Bow Valley College financial planning students set sight on national CIFP Case Challenge
For an already busy student, the prospect of taking on a case competition in addition to their studies might feel daunting. But for the team that represented Bow Valley College at the 2023 Western Edition of the CIFP Case Challenge, their advice to peers would be to jump at the chance, even if they’re not shy to share it is quite the commitment.
The team, made up of three Business Administration diploma students, came away as first place winners at the challenge held in an online format on March 25. Now, the team has their sights set on the national case challenge on May 13, 2023, where they’ll present a new case that will test everything they have learned under coach and Chiu School of Business instructor Christy Hemmingway since January 2023.
Leading up to the next competition, the team shared their experience in preparing for the western division.
“They’re grueling sessions,” shared team member and second year accounting major Deanna Wan, on what the eight weeks of coaching were like. “We start at noon on Fridays, and we go to at least 4:30 p.m. In that time, we would take an entire case, analyze it, prepare a presentation, and then present for 20 minutes.”
Jasmohit Kaur, a second-year financial services major, agreed that the prospect of putting together a case presentation in that time span was a challenge. But practice over eight weeks helped the team overcome that. “When we got to practice more, when we got insights from industry professionals – that all helped us to grow tremendously over a few months,” she said. “Before that, I never would have thought that we would be able to build a case in such a short period of time, but now we’ve been instilled with the confidence to do just that.”
Along with the weekly case samples the team worked through, they also had many opportunities to learn from financial planning professionals, including mentors from TD, as well as gain insight from multiple Chiu School of Business faculty that Christy brought in. For team alternate Samantha Roxas who participated in the preparation leading up to the challenge, these opportunities were a major benefit of taking part in the experience.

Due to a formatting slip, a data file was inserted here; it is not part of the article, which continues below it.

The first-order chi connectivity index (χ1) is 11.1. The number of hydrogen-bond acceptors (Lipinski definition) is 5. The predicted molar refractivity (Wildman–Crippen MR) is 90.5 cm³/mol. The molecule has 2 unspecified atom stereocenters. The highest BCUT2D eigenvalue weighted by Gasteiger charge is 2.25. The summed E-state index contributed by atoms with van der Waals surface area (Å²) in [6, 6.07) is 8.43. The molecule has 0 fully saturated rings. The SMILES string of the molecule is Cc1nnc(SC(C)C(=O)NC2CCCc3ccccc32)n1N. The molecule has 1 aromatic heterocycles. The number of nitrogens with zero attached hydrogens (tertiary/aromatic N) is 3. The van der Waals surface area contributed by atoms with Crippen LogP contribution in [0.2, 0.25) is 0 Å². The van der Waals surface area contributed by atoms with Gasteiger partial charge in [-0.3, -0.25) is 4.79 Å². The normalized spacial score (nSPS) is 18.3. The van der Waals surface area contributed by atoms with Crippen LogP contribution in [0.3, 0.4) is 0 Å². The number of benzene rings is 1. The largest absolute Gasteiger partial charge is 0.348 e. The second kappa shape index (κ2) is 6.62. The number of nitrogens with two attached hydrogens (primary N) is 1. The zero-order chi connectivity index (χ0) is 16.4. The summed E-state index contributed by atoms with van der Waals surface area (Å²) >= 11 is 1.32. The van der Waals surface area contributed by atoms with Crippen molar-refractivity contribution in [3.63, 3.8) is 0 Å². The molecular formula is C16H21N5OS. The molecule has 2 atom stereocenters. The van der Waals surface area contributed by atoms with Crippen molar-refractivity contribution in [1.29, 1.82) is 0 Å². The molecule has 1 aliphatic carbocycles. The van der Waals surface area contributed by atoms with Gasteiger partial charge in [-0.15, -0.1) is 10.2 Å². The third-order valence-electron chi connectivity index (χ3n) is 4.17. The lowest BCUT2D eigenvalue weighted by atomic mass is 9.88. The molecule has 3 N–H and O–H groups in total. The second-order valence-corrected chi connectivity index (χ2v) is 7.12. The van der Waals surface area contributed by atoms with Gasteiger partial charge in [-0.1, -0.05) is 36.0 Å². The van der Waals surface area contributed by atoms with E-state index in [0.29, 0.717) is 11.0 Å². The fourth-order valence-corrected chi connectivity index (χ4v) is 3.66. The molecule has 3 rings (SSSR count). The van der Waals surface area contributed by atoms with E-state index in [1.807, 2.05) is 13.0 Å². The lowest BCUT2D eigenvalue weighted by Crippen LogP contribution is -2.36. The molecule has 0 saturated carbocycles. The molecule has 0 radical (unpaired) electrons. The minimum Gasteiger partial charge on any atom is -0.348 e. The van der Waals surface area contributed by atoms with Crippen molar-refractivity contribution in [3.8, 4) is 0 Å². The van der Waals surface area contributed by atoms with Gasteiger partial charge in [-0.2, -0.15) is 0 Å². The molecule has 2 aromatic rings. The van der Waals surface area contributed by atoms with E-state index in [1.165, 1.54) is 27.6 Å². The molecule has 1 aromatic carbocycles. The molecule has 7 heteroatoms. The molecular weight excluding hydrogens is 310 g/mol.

“We had different mentors from TD every week to give us advice on how to address a case and compare how it would be like realistically,” she shared. “That’s what I personally looked forward to because they would share how a professional would handle the case and how we could improve our presentation, not just for the competition but for our real future clients as well.”
Team member Christine Ip, who is finishing her first year, she says these opportunities to get real-world insights not only helped set up her team for success in the competition, but also help her in her own journey towards graduation. “I still have a long time before I graduate,” Christine said.” But I’m expecting to be in this area, and I hope to develop my future career in financial planning. I learned a lot, from my teammates and my coach.”
With the national competition on the horizon, the team say they are now focused on refining their process and abilities developed in their first eight weeks as a team.
“We're focusing more on to be able to deliver on that time crunch and to be able to collaborate,” says Jasmohit.
“And we’ve added a level of grueling. It’s not enough that we’ve prepared that 20-page PowerPoint covering six financial areas in two hours,” adds Deanna. “Now, we’re going to do that in depth with better recommendations.”
For coach Christy, while she’s excited to see the team succeed, she’s already immensely proud of the group. “They are already champions, so regardless of what happens in nationals, they’ve already won,” she shared. “They get to say, ‘Look: we’re the Western Canada champions. And that’s pretty cool. So, I’m just really proud of this group.”